I was heading to Had Rin because there would be lots of stuff there to buy, including hopefully some nice swimming shorts to replace my dearly departed pair and a souvenir or two. Little did I know I'd end up miles away from Had Rin having a "cultural experience"!
I was walking along the main road looking for a taxi. There were a few bars along the road, staffed by the "hey yous". These are girls who work in the bar and try to attract foreginers inside, usually by shouting "hey you" at anyone who passes. Up until then I had always ignored them as they are usually fairly seedy and I imagined them to be full of manky western sex-tourists but after a few bars I decided I may as well sit down and have a beer while waiting for the taxi. They were all completely empty except for the staff and I thought to myself, "what's the worst that could happen?"
I sat down, ordered a beer and started chatting to the owner and 1 of the girls. I don't know the owner's name but the girl's name was Gung. She was very pretty and from a quite poor area of Thailand. They tried to tell me that I didn't really want to go to Had Rin. There was a beach party later that night and I should go there. I was unconvinced. After a few minutes, Gung nipped off and got out Jenga and so we started playing. I'd never played before so she was fair kicking my ass, in fact I ended up playing for a beer and losing. Actually, I think in these places, you're supposed to buy the girl a drink almost straight away but my ignorance prevailed and she had to win one instead. So after several beers, many games of Jenga and quite a few missed taxis I was having a laugh with Gung and her friends and getting to practice a lot of Thai too, Had Rin was going to have to wait.
The conversation was a bit confusing at times and after a while, the owner seemed to start talking about the weather. Something about do I have a raincoat. It took a while to click and by that time she was spelling it out for me. "Do you have a condom?" "Yes..." "Do you want to sleep with Gung?" "Eh...."
Of course I wanted to. I'm a bloke and she had a pulse! In fact not only did she have a pulse, she was very good looking and a lots fun, stupid question!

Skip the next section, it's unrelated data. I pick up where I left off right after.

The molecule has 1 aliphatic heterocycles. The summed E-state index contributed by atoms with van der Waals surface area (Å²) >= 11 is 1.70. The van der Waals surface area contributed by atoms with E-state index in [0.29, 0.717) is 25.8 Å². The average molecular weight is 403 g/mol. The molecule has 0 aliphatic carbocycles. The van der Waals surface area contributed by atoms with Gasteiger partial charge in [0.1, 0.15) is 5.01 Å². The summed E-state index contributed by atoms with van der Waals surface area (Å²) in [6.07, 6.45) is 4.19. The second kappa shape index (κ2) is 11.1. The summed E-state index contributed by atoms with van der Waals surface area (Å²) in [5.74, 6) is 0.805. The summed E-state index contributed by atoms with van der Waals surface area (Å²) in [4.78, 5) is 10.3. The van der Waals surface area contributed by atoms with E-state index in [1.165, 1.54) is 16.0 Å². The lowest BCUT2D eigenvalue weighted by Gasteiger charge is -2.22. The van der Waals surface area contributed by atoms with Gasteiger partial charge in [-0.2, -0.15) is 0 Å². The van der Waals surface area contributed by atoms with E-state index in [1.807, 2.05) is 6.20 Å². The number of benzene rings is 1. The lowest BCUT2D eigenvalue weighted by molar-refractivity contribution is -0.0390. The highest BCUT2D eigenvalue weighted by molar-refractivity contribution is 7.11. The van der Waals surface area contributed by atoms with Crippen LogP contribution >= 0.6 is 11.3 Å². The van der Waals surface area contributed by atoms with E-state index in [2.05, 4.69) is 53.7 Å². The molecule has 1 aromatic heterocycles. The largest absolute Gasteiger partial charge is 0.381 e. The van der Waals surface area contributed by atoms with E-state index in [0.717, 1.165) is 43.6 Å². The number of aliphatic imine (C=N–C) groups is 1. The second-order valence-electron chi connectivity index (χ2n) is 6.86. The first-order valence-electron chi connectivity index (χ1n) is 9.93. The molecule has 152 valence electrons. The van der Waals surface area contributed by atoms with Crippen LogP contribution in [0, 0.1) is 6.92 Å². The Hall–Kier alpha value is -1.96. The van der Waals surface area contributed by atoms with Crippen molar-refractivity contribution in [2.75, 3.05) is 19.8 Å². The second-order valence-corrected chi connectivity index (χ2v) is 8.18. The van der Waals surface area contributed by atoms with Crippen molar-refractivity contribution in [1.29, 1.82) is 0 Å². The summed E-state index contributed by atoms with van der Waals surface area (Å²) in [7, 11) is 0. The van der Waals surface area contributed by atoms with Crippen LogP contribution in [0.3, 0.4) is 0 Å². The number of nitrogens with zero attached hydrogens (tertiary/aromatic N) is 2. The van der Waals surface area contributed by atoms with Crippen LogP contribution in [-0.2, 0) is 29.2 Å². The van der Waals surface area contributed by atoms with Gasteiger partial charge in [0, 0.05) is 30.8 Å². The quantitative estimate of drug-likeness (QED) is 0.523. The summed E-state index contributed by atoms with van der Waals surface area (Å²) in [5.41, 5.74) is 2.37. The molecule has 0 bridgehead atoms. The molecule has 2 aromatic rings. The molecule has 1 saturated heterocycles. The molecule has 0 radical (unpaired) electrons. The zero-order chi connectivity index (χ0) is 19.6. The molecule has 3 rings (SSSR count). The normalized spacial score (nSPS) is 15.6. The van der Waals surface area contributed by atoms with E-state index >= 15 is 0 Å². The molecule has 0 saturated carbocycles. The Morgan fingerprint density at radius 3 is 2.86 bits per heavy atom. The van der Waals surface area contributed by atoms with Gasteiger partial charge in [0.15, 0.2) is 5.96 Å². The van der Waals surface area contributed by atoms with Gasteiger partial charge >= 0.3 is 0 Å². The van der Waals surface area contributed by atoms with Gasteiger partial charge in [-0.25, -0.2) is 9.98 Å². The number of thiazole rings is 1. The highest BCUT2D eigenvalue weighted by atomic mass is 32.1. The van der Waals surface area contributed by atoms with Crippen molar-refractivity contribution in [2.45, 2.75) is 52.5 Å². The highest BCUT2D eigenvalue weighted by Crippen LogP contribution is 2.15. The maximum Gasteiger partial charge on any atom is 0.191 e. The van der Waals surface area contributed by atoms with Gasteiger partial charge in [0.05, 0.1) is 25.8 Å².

"You pay me 200 baht" "Eh..." ... "Eh..." "You think too much"
The whole thing was a bit much, I'd had my suspicions but it was a bit weird to find out for sure. I kinda just pretended it didn't really happen and when Gung (Gung Ho?!) came back, we got back to playing Jenga and having a laugh. In the end, there's only so much Jenga you can play and Gung was trying to get me to go to the beach party. At this stage, there were 2 other customers, 2 very pissed guys from Norway and Liverpool and they were getting on my nerves so I was on for a trip to the beach.
The way things work in this type of bar is that the girls get their food and somewhere to sleep and if someone wants to take one of the girls out of the bar they have to pay the "bar fine", that's the 200 baht (4 quid) mentioned above. This gets you out the door, nothing else and I think the bar doesn't get a cut of anything that happens after that, not too sure. I wasn't planning on paying for anything special anyway, so that was fine by me.
Off we went to the beach party, a fairly non-happening event as it turned out but we had a laugh anyway. She said she'd like to go to Koh Tao with me. Interesting! Apart from anything, what would my friends on Koh Tao make of me going for an asthma test and coming back with a Thai girl?! But in my merry state it sounded like a laugh.
We arrived back at my hut at 4am, tired and starving and just went straight to sleep. I was catching a boat at 8:45 so I was up at 8. We were chatting over breakfast. I was eating, she wouldn't eat anything despite being ravenous last night. She seemed to be upset about something but wouldn't say what. The subject of going to Koh Tao came up. She was still on for going, if I said it was OK. No problem, except I'll be on diving course for most of it.
"You must pay the bar 200 Baht for each night" "Hmm... do I have to pay you?" "1000 Baht each night" "Ahh...", feck that, Koh Tao's off! "Do I have to pay you for last night?" "1000 Baht" "That's lot of money just to fall asleep!"